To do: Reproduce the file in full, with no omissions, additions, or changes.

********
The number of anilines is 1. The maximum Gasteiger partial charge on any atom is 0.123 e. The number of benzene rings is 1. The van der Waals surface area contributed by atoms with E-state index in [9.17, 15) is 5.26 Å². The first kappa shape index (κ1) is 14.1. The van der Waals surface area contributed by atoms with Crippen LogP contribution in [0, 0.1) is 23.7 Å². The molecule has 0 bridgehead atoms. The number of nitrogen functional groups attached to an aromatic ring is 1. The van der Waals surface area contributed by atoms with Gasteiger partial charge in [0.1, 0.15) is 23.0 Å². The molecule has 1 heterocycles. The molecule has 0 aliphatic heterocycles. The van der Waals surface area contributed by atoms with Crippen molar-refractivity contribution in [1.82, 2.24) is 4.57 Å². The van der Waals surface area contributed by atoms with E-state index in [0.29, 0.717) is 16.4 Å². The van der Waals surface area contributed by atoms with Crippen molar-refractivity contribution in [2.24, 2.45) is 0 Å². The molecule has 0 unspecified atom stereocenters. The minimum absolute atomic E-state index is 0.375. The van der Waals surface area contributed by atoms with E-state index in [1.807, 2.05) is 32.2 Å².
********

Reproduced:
The number of anilines is 1. The maximum Gasteiger partial charge on any atom is 0.123 e. The number of benzene rings is 1. The van der Waals surface area contributed by atoms with E-state index in [9.17, 15) is 5.26 Å². The first kappa shape index (κ1) is 14.1. The van der Waals surface area contributed by atoms with Crippen LogP contribution in [0, 0.1) is 23.7 Å². The molecule has 0 bridgehead atoms. The number of nitrogen functional groups attached to an aromatic ring is 1. The van der Waals surface area contributed by atoms with Gasteiger partial charge in [0.1, 0.15) is 23.0 Å². The molecule has 1 heterocycles. The molecule has 0 aliphatic heterocycles. The van der Waals surface area contributed by atoms with Crippen molar-refractivity contribution in [1.82, 2.24) is 4.57 Å². The van der Waals surface area contributed by atoms with E-state index in [0.29, 0.717) is 16.4 Å². The van der Waals surface area contributed by atoms with Crippen molar-refractivity contribution in [2.24, 2.45) is 0 Å². The molecule has 0 unspecified atom stereocenters. The minimum absolute atomic E-state index is 0.375. The van der Waals surface area contributed by atoms with E-state index in [1.807, 2.05) is 32.2 Å².